Turning to Ekdahl, Willett asks, "But yours would have a sort of artificial intelligence built in that would detect what's coming in?" The interjection is fair enough: Willett was one of the driving forces behind the Moisturizer.
"Jason had the very first idea--he just wanted the springs to play," Ekdahl says. "And I added an EQ." Ekdahl reaches past a row of four Moisturizer circuit boards under construction and a couple of oscilloscopes on a neighboring work table, and picks up the original Moisturizer a board, a half dozen (or thereabouts) knobs, and a messy tangle of red, white, and blue cords. "It's pretty much trash now," he says.
Martin Schmidt, one half of amorphous electronics duo Matmos and general synth obsessive, then came forward with financing for Ekdahl to make more of them. "Martin was like, 'Make a product,'" Ekdahl says.
To the original prototype, "I just started adding more and more," Ekdahl says. "The cool thing is that it evolved so much, just through people's opinions. It went from being pretty much just an experimental-people-just-banging-on-the-springs kind of thing to a very versatile thing that can be used as a very normal instrument to go fucking nuts [with]. I think that's why I got so many orders. The comments I've gotten from e-mails is that people have very different ideas of how they're going to use this."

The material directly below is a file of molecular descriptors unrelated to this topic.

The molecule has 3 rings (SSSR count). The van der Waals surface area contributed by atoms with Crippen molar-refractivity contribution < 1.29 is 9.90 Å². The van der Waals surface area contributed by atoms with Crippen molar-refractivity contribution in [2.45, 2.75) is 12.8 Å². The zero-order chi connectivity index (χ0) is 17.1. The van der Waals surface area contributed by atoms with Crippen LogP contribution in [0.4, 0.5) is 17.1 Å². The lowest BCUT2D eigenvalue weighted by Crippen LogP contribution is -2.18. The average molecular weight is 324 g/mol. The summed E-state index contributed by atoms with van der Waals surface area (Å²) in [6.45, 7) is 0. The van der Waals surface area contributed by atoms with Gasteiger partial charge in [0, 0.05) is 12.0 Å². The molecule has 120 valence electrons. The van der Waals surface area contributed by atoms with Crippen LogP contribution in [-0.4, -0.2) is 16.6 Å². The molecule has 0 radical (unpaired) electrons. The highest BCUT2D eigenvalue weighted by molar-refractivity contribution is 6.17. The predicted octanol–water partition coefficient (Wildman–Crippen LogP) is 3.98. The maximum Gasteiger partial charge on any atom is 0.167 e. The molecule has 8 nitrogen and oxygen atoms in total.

Indeed, the possibilities for the Moisturizer are vast. By itself, the three springs can be played in a similar way to a very, very loosely strung guitar, or at least a guitar with its own EQ adjustments built-in. The other face of the Moisturizer is like a reverb box: an instrument hooked up to it will vibrate the three springs, saving and repeating the audio signal. Having the springs mounted on the outside of the device itself means you can manipulate that sound in the most visceral way possible with your hands.